Agulla ("Stretch") the snakefly, might not win any beauty contests, but as predicted last month in's 60-Second Science podcast, its serpentine head and superlong neck helped it take home first prize in this year's Arizona State University's (A.S.U.) annual Ugly Bug Contest.

Weighing in at just four milligrams (and measuring about 15 millimeters long), this champion creepy-crawly corralled a triumphant 31 percent of the contest's 8,023 votes, easily edging out the second-place (and hardly beloved) Periplaneta americana ("La Cucaracha") American cockroach as well as third's Macrosiphon ("The Blade") aphid.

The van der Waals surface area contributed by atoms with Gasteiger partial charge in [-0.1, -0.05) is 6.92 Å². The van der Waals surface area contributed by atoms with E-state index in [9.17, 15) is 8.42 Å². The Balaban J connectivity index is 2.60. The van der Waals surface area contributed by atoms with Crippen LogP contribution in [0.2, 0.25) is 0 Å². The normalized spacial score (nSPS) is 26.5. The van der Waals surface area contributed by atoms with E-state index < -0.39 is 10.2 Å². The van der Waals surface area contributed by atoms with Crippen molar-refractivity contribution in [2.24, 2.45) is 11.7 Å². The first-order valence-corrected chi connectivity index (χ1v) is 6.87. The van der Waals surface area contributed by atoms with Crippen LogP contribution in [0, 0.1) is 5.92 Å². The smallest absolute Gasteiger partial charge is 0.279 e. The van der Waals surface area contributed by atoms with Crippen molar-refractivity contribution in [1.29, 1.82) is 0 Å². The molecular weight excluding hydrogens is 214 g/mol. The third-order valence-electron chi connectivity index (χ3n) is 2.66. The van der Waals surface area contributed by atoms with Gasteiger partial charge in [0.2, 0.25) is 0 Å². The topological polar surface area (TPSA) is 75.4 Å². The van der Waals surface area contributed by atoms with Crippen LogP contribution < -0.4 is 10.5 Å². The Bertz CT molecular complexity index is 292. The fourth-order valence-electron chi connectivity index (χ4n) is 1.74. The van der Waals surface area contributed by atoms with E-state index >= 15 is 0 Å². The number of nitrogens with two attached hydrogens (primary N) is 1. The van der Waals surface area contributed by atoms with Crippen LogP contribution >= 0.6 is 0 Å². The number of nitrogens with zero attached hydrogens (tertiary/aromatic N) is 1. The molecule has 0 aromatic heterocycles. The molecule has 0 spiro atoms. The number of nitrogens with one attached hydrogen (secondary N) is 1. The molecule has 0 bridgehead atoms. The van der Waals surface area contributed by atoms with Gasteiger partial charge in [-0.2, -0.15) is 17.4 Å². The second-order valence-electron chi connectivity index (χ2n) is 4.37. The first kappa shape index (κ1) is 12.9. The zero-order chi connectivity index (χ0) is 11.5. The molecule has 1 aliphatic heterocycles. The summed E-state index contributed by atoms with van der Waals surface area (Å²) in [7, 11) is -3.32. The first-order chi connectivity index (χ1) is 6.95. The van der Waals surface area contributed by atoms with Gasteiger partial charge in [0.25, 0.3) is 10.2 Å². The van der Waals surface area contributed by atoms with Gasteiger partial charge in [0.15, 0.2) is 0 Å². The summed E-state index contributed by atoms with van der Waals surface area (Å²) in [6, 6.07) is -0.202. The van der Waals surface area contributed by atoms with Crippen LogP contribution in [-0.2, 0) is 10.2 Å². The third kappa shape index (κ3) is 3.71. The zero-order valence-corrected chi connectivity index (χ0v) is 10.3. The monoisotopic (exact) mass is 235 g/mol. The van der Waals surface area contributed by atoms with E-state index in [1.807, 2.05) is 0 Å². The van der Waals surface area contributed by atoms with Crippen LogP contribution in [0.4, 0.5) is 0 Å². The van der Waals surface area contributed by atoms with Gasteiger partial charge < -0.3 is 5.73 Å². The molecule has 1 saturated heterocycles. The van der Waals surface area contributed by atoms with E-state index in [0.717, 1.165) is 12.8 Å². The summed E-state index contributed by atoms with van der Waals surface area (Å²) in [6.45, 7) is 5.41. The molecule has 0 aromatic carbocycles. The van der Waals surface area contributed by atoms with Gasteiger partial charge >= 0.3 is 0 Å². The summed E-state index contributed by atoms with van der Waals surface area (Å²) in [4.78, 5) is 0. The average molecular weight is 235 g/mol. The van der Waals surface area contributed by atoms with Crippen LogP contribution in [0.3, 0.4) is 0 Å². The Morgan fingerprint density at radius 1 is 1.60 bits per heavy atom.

When they're not busy being photographed under microscopes by biologists, snakeflies are predatory insects that feast on aphids, caterpillars and beetles, and have been buzzing around since at least the Cretaceous period.

Compiled by A.S.U.'s "Ask A Biologist" initiative along with Northern Arizona University, the contest has been extolling ugly bugs since 1997, awarding its highest honor in 2008 to the tick.

In a similar contest from the Oklahoma Microscopy Society earlier this year, the praying mantis, sphinx moth, red leg tip centipede and robber fly—all collected by local elementary schools—won out as bugs with the ugliest mugs from a pool of 80 nasty nominees.

The least repulsive insect? This year, last place in A.S.U.'s contest went to fuzzy Apis "Sweetness" honeybee.